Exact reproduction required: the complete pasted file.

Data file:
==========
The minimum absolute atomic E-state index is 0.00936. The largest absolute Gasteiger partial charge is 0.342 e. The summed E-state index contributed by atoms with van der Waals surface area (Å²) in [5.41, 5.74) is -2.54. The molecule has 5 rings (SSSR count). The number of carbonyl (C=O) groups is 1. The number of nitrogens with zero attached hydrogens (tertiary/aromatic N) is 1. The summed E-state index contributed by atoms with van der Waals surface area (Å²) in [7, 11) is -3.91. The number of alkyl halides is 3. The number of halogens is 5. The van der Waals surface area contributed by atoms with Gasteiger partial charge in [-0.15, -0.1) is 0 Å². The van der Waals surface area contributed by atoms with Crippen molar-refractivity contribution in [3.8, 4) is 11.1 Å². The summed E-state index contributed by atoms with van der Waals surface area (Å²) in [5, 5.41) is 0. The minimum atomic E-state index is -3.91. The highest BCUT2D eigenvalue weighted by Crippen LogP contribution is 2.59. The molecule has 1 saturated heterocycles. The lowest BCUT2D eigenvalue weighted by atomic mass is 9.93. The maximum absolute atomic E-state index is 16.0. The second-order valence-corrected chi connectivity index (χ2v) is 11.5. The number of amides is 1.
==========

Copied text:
The minimum absolute atomic E-state index is 0.00936. The largest absolute Gasteiger partial charge is 0.342 e. The summed E-state index contributed by atoms with van der Waals surface area (Å²) in [5.41, 5.74) is -2.54. The molecule has 5 rings (SSSR count). The number of carbonyl (C=O) groups is 1. The number of nitrogens with zero attached hydrogens (tertiary/aromatic N) is 1. The summed E-state index contributed by atoms with van der Waals surface area (Å²) in [7, 11) is -3.91. The number of alkyl halides is 3. The number of halogens is 5. The van der Waals surface area contributed by atoms with Gasteiger partial charge in [-0.15, -0.1) is 0 Å². The van der Waals surface area contributed by atoms with Crippen molar-refractivity contribution in [3.8, 4) is 11.1 Å². The summed E-state index contributed by atoms with van der Waals surface area (Å²) in [5, 5.41) is 0. The minimum atomic E-state index is -3.91. The highest BCUT2D eigenvalue weighted by Crippen LogP contribution is 2.59. The molecule has 1 saturated heterocycles. The lowest BCUT2D eigenvalue weighted by atomic mass is 9.93. The maximum absolute atomic E-state index is 16.0. The second-order valence-corrected chi connectivity index (χ2v) is 11.5. The number of amides is 1.